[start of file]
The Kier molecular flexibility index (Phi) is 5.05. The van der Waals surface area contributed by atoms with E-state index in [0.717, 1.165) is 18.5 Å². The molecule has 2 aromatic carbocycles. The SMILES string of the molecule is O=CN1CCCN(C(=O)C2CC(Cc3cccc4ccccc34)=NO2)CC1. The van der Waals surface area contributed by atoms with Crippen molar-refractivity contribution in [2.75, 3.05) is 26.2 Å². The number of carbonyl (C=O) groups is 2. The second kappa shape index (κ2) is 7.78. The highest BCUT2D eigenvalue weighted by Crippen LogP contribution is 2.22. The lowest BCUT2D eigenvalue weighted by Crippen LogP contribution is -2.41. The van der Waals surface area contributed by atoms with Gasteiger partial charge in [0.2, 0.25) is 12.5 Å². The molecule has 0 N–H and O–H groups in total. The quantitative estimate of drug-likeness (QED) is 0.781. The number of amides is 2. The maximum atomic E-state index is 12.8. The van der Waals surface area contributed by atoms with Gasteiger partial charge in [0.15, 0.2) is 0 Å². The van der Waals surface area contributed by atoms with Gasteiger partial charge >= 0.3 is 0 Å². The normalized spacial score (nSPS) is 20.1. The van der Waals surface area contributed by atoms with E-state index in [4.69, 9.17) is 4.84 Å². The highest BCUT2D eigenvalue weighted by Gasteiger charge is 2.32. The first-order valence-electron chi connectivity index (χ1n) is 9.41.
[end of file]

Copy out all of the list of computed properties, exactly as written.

The Kier molecular flexibility index (Phi) is 5.05. The van der Waals surface area contributed by atoms with E-state index in [0.717, 1.165) is 18.5 Å². The molecule has 2 aromatic carbocycles. The SMILES string of the molecule is O=CN1CCCN(C(=O)C2CC(Cc3cccc4ccccc34)=NO2)CC1. The van der Waals surface area contributed by atoms with Crippen molar-refractivity contribution in [2.75, 3.05) is 26.2 Å². The number of carbonyl (C=O) groups is 2. The second kappa shape index (κ2) is 7.78. The highest BCUT2D eigenvalue weighted by Crippen LogP contribution is 2.22. The lowest BCUT2D eigenvalue weighted by Crippen LogP contribution is -2.41. The van der Waals surface area contributed by atoms with Gasteiger partial charge in [0.2, 0.25) is 12.5 Å². The molecule has 0 N–H and O–H groups in total. The quantitative estimate of drug-likeness (QED) is 0.781. The number of amides is 2. The maximum atomic E-state index is 12.8. The van der Waals surface area contributed by atoms with Gasteiger partial charge in [0.15, 0.2) is 0 Å². The van der Waals surface area contributed by atoms with Gasteiger partial charge >= 0.3 is 0 Å². The normalized spacial score (nSPS) is 20.1. The van der Waals surface area contributed by atoms with E-state index in [4.69, 9.17) is 4.84 Å². The highest BCUT2D eigenvalue weighted by Gasteiger charge is 2.32. The first-order valence-electron chi connectivity index (χ1n) is 9.41.